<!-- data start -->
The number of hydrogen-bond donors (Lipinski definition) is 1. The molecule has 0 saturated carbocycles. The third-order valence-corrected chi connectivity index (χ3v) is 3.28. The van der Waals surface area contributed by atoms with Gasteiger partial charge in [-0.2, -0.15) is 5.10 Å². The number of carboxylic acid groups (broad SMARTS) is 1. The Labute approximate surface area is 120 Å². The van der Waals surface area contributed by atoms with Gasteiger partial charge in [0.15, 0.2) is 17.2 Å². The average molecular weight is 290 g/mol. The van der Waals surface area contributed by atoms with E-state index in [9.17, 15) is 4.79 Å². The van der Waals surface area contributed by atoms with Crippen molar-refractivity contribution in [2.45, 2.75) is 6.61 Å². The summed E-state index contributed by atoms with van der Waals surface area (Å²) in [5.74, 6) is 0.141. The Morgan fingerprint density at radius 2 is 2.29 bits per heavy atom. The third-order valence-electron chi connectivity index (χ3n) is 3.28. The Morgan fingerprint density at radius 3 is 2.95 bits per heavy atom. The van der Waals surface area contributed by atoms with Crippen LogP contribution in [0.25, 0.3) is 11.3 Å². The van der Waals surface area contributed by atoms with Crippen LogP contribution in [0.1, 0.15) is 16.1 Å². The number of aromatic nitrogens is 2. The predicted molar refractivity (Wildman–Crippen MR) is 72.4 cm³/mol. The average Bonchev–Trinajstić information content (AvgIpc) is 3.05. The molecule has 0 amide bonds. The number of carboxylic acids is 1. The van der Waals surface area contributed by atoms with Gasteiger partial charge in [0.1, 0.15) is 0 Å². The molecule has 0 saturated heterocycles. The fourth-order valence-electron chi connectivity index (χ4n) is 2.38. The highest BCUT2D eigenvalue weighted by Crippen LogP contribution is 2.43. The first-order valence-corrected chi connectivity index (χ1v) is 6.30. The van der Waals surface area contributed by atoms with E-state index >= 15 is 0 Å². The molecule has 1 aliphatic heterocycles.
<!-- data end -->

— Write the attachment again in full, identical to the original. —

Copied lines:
The number of hydrogen-bond donors (Lipinski definition) is 1. The molecule has 0 saturated carbocycles. The third-order valence-corrected chi connectivity index (χ3v) is 3.28. The van der Waals surface area contributed by atoms with Gasteiger partial charge in [-0.2, -0.15) is 5.10 Å². The number of carboxylic acid groups (broad SMARTS) is 1. The Labute approximate surface area is 120 Å². The van der Waals surface area contributed by atoms with Gasteiger partial charge in [0.15, 0.2) is 17.2 Å². The average molecular weight is 290 g/mol. The van der Waals surface area contributed by atoms with E-state index in [9.17, 15) is 4.79 Å². The van der Waals surface area contributed by atoms with Crippen molar-refractivity contribution in [2.45, 2.75) is 6.61 Å². The summed E-state index contributed by atoms with van der Waals surface area (Å²) in [5.74, 6) is 0.141. The Morgan fingerprint density at radius 2 is 2.29 bits per heavy atom. The third-order valence-electron chi connectivity index (χ3n) is 3.28. The Morgan fingerprint density at radius 3 is 2.95 bits per heavy atom. The van der Waals surface area contributed by atoms with Crippen LogP contribution in [0.25, 0.3) is 11.3 Å². The van der Waals surface area contributed by atoms with Crippen LogP contribution in [0.1, 0.15) is 16.1 Å². The number of aromatic nitrogens is 2. The predicted molar refractivity (Wildman–Crippen MR) is 72.4 cm³/mol. The average Bonchev–Trinajstić information content (AvgIpc) is 3.05. The molecule has 0 amide bonds. The number of carboxylic acids is 1. The van der Waals surface area contributed by atoms with Gasteiger partial charge in [0.1, 0.15) is 0 Å². The molecule has 0 saturated heterocycles. The fourth-order valence-electron chi connectivity index (χ4n) is 2.38. The highest BCUT2D eigenvalue weighted by Crippen LogP contribution is 2.43. The first-order valence-corrected chi connectivity index (χ1v) is 6.30. The van der Waals surface area contributed by atoms with E-state index >= 15 is 0 Å². The molecule has 1 aliphatic heterocycles.